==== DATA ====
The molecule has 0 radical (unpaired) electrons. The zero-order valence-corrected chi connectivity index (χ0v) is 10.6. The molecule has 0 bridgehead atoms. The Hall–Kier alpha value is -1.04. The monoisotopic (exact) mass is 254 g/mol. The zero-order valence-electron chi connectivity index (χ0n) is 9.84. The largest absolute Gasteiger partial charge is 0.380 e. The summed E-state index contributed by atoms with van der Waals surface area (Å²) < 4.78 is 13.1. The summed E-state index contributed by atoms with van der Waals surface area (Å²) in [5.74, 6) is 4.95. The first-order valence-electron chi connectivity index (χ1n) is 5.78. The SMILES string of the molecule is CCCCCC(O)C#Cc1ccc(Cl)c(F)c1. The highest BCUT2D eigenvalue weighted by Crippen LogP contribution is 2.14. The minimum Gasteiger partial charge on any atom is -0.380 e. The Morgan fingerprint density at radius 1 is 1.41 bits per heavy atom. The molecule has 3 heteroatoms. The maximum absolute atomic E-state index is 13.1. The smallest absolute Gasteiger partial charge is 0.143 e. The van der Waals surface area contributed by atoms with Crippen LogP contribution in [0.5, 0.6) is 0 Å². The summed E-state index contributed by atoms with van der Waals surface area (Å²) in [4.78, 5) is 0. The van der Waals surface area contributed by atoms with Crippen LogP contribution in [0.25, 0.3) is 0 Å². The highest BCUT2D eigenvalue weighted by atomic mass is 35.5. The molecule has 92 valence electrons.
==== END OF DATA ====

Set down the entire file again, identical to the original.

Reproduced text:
The molecule has 0 radical (unpaired) electrons. The zero-order valence-corrected chi connectivity index (χ0v) is 10.6. The molecule has 0 bridgehead atoms. The Hall–Kier alpha value is -1.04. The monoisotopic (exact) mass is 254 g/mol. The zero-order valence-electron chi connectivity index (χ0n) is 9.84. The largest absolute Gasteiger partial charge is 0.380 e. The summed E-state index contributed by atoms with van der Waals surface area (Å²) < 4.78 is 13.1. The summed E-state index contributed by atoms with van der Waals surface area (Å²) in [5.74, 6) is 4.95. The first-order valence-electron chi connectivity index (χ1n) is 5.78. The SMILES string of the molecule is CCCCCC(O)C#Cc1ccc(Cl)c(F)c1. The highest BCUT2D eigenvalue weighted by Crippen LogP contribution is 2.14. The minimum Gasteiger partial charge on any atom is -0.380 e. The Morgan fingerprint density at radius 1 is 1.41 bits per heavy atom. The molecule has 3 heteroatoms. The maximum absolute atomic E-state index is 13.1. The smallest absolute Gasteiger partial charge is 0.143 e. The van der Waals surface area contributed by atoms with Crippen LogP contribution in [0.5, 0.6) is 0 Å². The summed E-state index contributed by atoms with van der Waals surface area (Å²) in [4.78, 5) is 0. The van der Waals surface area contributed by atoms with Crippen LogP contribution in [0.25, 0.3) is 0 Å². The highest BCUT2D eigenvalue weighted by atomic mass is 35.5. The molecule has 92 valence electrons.